Al-Kemi A Memoir by Andre Vandenbroeck, published 1987, pages 138-139.

Schwaller de Lubicz meets Fulcanelli  

Schwaller de Lubicz explained to Andre Vandenbroeck the circumstances surrounding his first meetings with Fulcanelli and why he decided to work with him:

I came in touch with the man quite naturally, as we were frequenting the same café, the Closerie des Lilas, in Montparnasse. This was before the First World War. ... I never took a liking to Fulcanelli, but he was the only one in Paris I could talk to about the Oeuvre [Alchemical Work].  He had a few disciples of sorts, a fellow named Boucher, I remember, and Eugène Canseliet, of course, who never left his side. ... He knew what he was doing, from a practical point of view.  He was about ten years older than I, and rather well connected in the publishing world, or so he told me.  But there were aspects he did not understand, theoretical aspects, what I call doctrine. ... He had made a technique of the proper gesture needed in the work, instead of leaving  it to be divinely inspired, but what a technique!  An unbelievable manipulator!  This is valuable, of course, it is what makes the artist, but it does not make the philosopher. I guess he himself realized to what degree we complemented each other.  He was a very strange fellow, a prankster, and he lived the Fulcanelli intrigue in all its details.  ... He did not have the symbolique to express himself.  He was still speaking in terms of Basil Valentine and Flamel or Jabir, but he himself had no specific form.  And that was what I was able to give him.

lbid., pages 76-77

Was Fulcanelli a Plagiarist?

In his 1926 book entitled Le Mystère des Cathédrales, Fulcanelli provided detailed analyses of the Notre Dame Cathedrals of Paris, Amiens, Bourges and several other sites in France. Schwaller de Lubicz told Vandenbroeck that most of the book was based on a draft manuscript that he had previously loaned to Fulcanelli. Thus, most of the Fulcanelli book had been plagiarized! Schwaller stated the following:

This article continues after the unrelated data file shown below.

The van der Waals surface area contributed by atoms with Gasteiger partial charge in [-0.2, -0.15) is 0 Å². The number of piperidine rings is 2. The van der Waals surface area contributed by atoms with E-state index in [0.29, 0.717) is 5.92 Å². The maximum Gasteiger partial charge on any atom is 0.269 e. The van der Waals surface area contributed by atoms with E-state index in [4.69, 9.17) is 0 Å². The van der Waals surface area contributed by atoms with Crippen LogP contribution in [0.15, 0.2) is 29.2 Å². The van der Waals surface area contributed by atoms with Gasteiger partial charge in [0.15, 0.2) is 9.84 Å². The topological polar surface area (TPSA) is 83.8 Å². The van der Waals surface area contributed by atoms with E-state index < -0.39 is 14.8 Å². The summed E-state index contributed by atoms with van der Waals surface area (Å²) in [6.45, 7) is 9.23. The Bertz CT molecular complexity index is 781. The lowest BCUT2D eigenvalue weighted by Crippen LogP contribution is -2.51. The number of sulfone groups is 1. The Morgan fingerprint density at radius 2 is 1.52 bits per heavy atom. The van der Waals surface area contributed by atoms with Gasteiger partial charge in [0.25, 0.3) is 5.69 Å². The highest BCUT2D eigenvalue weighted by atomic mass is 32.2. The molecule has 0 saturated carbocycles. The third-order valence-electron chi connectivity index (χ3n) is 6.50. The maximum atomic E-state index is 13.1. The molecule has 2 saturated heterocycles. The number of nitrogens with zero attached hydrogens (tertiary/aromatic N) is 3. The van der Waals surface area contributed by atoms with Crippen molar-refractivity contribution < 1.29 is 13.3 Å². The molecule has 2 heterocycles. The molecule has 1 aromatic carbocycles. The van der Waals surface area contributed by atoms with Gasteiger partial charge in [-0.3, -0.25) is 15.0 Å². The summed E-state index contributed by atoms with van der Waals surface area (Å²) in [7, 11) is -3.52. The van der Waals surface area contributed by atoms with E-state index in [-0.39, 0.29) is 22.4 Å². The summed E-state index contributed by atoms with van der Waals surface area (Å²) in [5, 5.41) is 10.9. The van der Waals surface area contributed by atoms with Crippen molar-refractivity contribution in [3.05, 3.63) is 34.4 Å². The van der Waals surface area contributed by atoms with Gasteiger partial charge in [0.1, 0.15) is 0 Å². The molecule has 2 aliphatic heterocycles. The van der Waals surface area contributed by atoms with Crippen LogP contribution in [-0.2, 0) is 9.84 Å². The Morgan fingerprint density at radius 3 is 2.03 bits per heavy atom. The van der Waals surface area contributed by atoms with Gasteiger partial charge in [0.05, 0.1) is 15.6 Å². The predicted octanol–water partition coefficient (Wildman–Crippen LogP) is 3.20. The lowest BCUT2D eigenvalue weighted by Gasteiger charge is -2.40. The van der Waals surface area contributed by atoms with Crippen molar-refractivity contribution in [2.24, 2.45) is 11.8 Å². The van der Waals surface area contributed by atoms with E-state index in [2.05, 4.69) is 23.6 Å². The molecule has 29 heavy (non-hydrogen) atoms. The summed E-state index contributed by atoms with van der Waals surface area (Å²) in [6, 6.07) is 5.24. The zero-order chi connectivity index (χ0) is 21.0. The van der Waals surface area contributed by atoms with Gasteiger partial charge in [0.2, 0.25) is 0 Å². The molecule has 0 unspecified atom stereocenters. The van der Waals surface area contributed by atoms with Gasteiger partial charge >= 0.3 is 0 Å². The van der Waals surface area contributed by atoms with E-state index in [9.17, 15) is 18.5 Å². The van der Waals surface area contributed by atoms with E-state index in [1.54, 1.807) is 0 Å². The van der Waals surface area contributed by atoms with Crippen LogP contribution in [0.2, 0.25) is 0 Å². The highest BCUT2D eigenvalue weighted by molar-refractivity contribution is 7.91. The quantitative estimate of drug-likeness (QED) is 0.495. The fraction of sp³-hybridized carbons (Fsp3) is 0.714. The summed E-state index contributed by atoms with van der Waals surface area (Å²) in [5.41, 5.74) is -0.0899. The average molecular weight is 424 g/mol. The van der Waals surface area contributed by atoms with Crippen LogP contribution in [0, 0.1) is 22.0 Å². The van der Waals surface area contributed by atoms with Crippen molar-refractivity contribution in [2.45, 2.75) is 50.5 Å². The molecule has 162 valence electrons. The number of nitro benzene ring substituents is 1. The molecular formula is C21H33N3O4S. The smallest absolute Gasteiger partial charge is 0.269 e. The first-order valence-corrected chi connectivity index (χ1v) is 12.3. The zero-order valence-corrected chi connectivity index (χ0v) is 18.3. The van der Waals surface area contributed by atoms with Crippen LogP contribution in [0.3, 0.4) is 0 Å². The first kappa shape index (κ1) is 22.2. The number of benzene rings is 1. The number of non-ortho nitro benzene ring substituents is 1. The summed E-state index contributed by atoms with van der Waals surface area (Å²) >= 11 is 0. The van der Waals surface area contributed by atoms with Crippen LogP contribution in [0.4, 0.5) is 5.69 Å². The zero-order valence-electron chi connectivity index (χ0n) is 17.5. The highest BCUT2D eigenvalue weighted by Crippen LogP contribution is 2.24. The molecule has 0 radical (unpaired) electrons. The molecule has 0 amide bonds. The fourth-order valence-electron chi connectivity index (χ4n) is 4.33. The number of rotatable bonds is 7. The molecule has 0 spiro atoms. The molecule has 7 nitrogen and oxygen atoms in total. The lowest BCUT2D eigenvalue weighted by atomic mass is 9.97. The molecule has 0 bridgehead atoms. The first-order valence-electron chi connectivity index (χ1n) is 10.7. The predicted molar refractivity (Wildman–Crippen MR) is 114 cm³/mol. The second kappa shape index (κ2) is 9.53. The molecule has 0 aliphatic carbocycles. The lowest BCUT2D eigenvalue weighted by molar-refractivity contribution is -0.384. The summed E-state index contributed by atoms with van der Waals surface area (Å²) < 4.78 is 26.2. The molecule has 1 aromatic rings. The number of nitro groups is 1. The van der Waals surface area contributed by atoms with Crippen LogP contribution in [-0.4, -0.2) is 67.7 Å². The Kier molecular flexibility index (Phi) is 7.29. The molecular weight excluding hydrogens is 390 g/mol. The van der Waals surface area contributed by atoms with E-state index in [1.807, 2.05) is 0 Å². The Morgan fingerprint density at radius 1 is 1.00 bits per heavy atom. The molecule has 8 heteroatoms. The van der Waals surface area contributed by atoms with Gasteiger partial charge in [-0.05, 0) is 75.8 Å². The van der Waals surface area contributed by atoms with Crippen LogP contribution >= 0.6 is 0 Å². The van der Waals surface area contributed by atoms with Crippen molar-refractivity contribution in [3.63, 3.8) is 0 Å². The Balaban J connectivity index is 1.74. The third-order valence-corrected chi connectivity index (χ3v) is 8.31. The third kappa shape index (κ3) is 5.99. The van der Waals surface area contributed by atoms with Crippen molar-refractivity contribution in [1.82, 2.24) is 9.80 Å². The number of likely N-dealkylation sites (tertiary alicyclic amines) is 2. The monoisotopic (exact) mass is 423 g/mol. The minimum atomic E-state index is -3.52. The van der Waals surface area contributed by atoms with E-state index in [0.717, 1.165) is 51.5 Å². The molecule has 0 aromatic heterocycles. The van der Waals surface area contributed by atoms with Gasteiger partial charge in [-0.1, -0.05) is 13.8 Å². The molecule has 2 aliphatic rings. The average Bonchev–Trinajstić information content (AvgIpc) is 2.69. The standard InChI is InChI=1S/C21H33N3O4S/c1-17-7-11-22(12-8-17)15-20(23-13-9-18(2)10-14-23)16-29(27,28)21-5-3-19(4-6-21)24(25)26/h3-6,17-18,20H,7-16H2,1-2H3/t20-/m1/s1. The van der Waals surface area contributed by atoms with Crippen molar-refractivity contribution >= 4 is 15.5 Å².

I showed him [Fulcanelli] the documentation I had gathered of cathedral symbolism.  He got very excited and assured me he would give me a hand in publishing it.  I was at that time thinking about moving away from Paris; the whole social affair was taking too much of my time.  But I had been working on a book with detailed proof through the structural elements of the cathedrals, and through the sculpture and ornaments, that they were a Christian expression of the Hermetic Oeuvre. ... I did talk to him about all the material I had gathered concerning the symbolism of cathedrals.  At that time I intended to publish something on the subject, and he made me believe he could help me; he had connections.  He really was most interested when I showed him the manuscript, and asked to borrow it for a few days, to look at it more closely in view of presenting it to a publisher.  It took me a long time to get the manuscript back, and when he did return it, his opinion was that this material should not get published, that it revealed too much, and publication was bound to lead me to adverse consequences.  A regular confidence man he was, that one!  But I admit I had had thoughts in that direction myself, and he merely confirmed them.  Well I had other things on my mind.  I was at that time preparing to move up to Suhalia [in Switzerland], and that was an enormous undertaking.  We left shortly thereafter and I gave no further thought to the matter.  I didn't stay in touch with the Paris people, wanted to get away from all that social involvement.  Then in 1926 I find out about the publication of Le Mystère des Cathédrales!  It was completely based on my work.